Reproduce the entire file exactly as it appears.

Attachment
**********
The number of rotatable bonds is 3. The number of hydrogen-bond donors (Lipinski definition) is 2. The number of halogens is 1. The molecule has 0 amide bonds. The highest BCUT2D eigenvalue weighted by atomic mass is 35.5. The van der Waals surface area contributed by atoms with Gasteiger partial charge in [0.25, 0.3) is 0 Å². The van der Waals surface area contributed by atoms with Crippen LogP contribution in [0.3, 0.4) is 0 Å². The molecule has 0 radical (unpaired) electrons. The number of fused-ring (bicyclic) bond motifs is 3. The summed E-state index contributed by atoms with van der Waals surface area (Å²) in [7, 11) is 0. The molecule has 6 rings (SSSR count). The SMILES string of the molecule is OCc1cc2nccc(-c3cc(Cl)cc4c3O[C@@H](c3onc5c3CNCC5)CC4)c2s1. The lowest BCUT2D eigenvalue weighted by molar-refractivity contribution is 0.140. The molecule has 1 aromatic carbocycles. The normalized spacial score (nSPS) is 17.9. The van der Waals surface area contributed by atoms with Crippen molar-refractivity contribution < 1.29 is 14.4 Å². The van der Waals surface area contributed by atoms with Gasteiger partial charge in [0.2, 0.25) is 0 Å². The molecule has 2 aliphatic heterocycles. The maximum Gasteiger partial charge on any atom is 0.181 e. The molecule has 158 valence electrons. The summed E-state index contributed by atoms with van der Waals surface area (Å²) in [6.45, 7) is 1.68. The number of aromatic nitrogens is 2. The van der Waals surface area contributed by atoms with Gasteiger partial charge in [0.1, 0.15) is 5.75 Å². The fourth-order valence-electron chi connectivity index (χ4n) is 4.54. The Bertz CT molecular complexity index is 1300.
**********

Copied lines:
The number of rotatable bonds is 3. The number of hydrogen-bond donors (Lipinski definition) is 2. The number of halogens is 1. The molecule has 0 amide bonds. The highest BCUT2D eigenvalue weighted by atomic mass is 35.5. The van der Waals surface area contributed by atoms with Gasteiger partial charge in [0.25, 0.3) is 0 Å². The van der Waals surface area contributed by atoms with Crippen LogP contribution in [0.3, 0.4) is 0 Å². The molecule has 0 radical (unpaired) electrons. The number of fused-ring (bicyclic) bond motifs is 3. The summed E-state index contributed by atoms with van der Waals surface area (Å²) in [7, 11) is 0. The molecule has 6 rings (SSSR count). The SMILES string of the molecule is OCc1cc2nccc(-c3cc(Cl)cc4c3O[C@@H](c3onc5c3CNCC5)CC4)c2s1. The lowest BCUT2D eigenvalue weighted by molar-refractivity contribution is 0.140. The molecule has 1 aromatic carbocycles. The normalized spacial score (nSPS) is 17.9. The van der Waals surface area contributed by atoms with Crippen molar-refractivity contribution < 1.29 is 14.4 Å². The van der Waals surface area contributed by atoms with Gasteiger partial charge in [0.2, 0.25) is 0 Å². The molecule has 2 aliphatic heterocycles. The maximum Gasteiger partial charge on any atom is 0.181 e. The molecule has 158 valence electrons. The summed E-state index contributed by atoms with van der Waals surface area (Å²) in [6.45, 7) is 1.68. The number of aromatic nitrogens is 2. The van der Waals surface area contributed by atoms with Gasteiger partial charge in [0.1, 0.15) is 5.75 Å². The fourth-order valence-electron chi connectivity index (χ4n) is 4.54. The Bertz CT molecular complexity index is 1300.